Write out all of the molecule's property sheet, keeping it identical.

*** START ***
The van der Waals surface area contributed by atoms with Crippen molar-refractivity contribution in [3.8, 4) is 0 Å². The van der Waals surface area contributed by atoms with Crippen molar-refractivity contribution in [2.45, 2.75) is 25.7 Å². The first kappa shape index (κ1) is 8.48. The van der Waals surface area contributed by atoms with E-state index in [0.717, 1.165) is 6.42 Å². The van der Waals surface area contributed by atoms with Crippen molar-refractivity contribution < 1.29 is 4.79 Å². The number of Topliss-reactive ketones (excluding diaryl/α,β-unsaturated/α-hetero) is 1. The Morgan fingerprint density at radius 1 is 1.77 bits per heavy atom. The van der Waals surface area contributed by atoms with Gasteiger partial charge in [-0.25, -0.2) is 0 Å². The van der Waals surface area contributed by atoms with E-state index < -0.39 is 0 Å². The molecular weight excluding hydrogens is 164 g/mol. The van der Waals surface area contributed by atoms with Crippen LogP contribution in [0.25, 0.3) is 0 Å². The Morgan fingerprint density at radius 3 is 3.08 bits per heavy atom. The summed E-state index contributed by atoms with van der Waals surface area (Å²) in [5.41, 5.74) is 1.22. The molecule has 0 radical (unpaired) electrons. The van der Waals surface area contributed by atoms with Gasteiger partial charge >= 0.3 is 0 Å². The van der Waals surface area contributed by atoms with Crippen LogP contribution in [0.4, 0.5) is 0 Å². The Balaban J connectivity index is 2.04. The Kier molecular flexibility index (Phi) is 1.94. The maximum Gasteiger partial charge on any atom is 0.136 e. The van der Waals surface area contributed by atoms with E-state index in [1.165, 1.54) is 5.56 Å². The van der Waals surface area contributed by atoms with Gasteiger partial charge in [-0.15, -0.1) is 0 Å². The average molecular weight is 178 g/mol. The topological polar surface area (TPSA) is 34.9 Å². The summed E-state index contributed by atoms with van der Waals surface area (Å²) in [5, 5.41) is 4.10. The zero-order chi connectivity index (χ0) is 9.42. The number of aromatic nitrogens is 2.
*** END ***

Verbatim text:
The van der Waals surface area contributed by atoms with Crippen molar-refractivity contribution in [3.8, 4) is 0 Å². The van der Waals surface area contributed by atoms with Crippen molar-refractivity contribution in [2.45, 2.75) is 25.7 Å². The first kappa shape index (κ1) is 8.48. The van der Waals surface area contributed by atoms with E-state index in [0.717, 1.165) is 6.42 Å². The van der Waals surface area contributed by atoms with Crippen molar-refractivity contribution < 1.29 is 4.79 Å². The number of Topliss-reactive ketones (excluding diaryl/α,β-unsaturated/α-hetero) is 1. The Morgan fingerprint density at radius 1 is 1.77 bits per heavy atom. The van der Waals surface area contributed by atoms with Gasteiger partial charge in [-0.25, -0.2) is 0 Å². The van der Waals surface area contributed by atoms with E-state index < -0.39 is 0 Å². The molecular weight excluding hydrogens is 164 g/mol. The van der Waals surface area contributed by atoms with Crippen LogP contribution in [0.25, 0.3) is 0 Å². The Morgan fingerprint density at radius 3 is 3.08 bits per heavy atom. The summed E-state index contributed by atoms with van der Waals surface area (Å²) in [5.41, 5.74) is 1.22. The molecule has 0 radical (unpaired) electrons. The van der Waals surface area contributed by atoms with Gasteiger partial charge >= 0.3 is 0 Å². The van der Waals surface area contributed by atoms with Crippen LogP contribution in [0.4, 0.5) is 0 Å². The Balaban J connectivity index is 2.04. The Kier molecular flexibility index (Phi) is 1.94. The maximum Gasteiger partial charge on any atom is 0.136 e. The van der Waals surface area contributed by atoms with E-state index in [1.165, 1.54) is 5.56 Å². The van der Waals surface area contributed by atoms with Gasteiger partial charge in [-0.15, -0.1) is 0 Å². The average molecular weight is 178 g/mol. The topological polar surface area (TPSA) is 34.9 Å². The summed E-state index contributed by atoms with van der Waals surface area (Å²) in [5, 5.41) is 4.10. The zero-order chi connectivity index (χ0) is 9.42. The number of aromatic nitrogens is 2.